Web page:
They’re switching to the technologies of our future, but government is locking us into the past.


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32 Responses to “We need investment in renewable energy, but our government is going the other way”

  1. Brian Macy

    I’m not an expert on politics or the workings of Parliament so I don’t understand how this can have occured. What is the point of Parliament, democracy, opposition etc. if a Government can just do whatever they feel like doing by using these so called ‘back door’ procedures? Why do these procedures exist when they are apparently at odds with with the way most people believe our democracy is supposed to work? If anyone can enlighten me please?

  2. madasafish

    “The markets are so far ahead of the UK, it’s frightening. The price of oil has dropped by 12 per cent in the past ten days. £124 billion has been wiped of the share value of companies like BP and Shell.This is not the moment to invest in a whole new fossil fuel industry.”

    I take it the author is not aware that despite global oil demand rising by 4 % over the past 2 years , there is a global glut. Such ignorance of the real world does not promise well for the veracity of the rest of the article – which appears to be a rant .

  3. Selohesra

    Government cannot do whatever it wants – there was a vote & the Luddites lost – that’s democracy

  4. Chris Kitcher

    The problem is that we have a bunch of over-privileged idiots making policy for the country. The worst thing is that Camoron and idiot Osborne have no clue how ordinary people live and are therefore unable to see the misery that their policies are causing, in fact I suspect that they enjoy the misery that they are causing.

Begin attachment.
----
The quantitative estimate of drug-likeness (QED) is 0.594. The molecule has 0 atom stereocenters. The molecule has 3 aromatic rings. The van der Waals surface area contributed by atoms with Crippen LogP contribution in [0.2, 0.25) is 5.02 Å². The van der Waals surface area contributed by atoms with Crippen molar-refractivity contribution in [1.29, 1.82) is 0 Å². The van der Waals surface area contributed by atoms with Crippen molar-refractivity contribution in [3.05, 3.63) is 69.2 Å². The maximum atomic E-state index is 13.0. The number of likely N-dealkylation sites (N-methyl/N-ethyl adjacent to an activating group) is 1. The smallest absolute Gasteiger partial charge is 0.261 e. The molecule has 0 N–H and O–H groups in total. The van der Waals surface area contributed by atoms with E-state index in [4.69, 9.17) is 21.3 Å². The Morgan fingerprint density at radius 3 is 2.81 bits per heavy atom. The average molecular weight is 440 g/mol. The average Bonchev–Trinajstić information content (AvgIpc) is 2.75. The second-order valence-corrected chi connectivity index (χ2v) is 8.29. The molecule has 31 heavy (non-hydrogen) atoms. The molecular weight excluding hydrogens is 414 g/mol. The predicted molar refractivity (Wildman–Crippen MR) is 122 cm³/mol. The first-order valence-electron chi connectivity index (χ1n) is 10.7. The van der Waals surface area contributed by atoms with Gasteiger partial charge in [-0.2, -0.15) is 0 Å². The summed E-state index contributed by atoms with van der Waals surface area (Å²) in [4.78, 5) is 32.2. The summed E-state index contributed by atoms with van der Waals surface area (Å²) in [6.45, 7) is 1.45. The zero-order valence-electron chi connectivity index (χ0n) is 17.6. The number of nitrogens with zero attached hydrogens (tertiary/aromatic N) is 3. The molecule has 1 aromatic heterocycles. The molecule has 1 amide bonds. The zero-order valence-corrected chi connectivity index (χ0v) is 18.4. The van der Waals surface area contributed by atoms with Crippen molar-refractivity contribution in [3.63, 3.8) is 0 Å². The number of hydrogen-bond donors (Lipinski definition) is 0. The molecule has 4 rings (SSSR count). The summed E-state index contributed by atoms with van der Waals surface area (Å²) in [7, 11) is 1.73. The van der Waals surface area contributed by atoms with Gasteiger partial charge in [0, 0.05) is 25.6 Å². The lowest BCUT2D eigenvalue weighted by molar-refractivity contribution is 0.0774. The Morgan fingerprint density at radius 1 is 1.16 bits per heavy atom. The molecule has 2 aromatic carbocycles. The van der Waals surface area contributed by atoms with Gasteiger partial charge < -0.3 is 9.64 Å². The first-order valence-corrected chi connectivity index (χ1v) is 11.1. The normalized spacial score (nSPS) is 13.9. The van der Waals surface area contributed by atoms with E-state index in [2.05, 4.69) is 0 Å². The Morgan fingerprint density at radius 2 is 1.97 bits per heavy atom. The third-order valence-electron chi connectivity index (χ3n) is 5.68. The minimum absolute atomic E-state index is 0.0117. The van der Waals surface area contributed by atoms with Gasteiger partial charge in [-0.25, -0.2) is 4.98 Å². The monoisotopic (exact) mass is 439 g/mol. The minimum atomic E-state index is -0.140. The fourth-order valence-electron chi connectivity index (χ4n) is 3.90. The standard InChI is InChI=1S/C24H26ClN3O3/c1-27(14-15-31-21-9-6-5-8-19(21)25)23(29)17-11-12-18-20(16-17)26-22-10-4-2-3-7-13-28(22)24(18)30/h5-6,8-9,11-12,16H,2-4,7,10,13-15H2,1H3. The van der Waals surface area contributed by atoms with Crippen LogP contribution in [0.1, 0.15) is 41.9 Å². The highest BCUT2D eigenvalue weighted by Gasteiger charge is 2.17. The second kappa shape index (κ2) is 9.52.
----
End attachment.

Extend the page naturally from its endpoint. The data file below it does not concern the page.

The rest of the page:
5. Brad JJ

    Given the MILLIONS of roofs we have I do not think we should be using land for solar panels. Not one acre. This country is very short of land. We should not be using it up for solar power that could be installed in the built environment.

  6. Brad JJ

    You appear to be misreading the article.

  7. Brad JJ

    Opposition use their hiring money for experts in marketing, image, policy dressing up and not law.

  8. Brad JJ

    Luddites oppose new technology. Fracking is old hat.

  9. Mike Stallard

    “Fracking is a matter of the most serious environmental concern.”
    I know a man who works actually on an oil field. He is not rich. He is honest and he votes firmly Labour. He told me that there is no danger in fracking and said that he does it all the time without any ill effects.

    “Climate action is a matter of fundamental social and environmental justice.”

    How very 1990s! Times have moved on now. There has been a lot of scientific analysts since then and the global catastrophe which was firmly forecast in the 1990s has not happened, A closer look at the history of climate change, too, reveals that it is very rash to assume that the climate warms up when C02 increases. The world is not warming, the ice cap in Antarctica is actually increasing as are the Polar Bears. The Maldives are not being swamped. Sorry, but there it is.

  10. Mike Stallard

    And at night? Or in a dark winter day?
    Oh – I forgot the solar panels work just as well at night and they depend on light rays not on sunshine. Just as wind turbines provide electricity even when the wind is not blowing.

  11. Mike Stallard

    Are you sure you are right there?
    Down here in the Fens, it doesn’t seem like that to me. I am an OAP and I mix with immigrants quite a lot. Some of them are pretty badly off, but others are thriving. I have friends who rue the food bank and they tell me the numbers are dropping.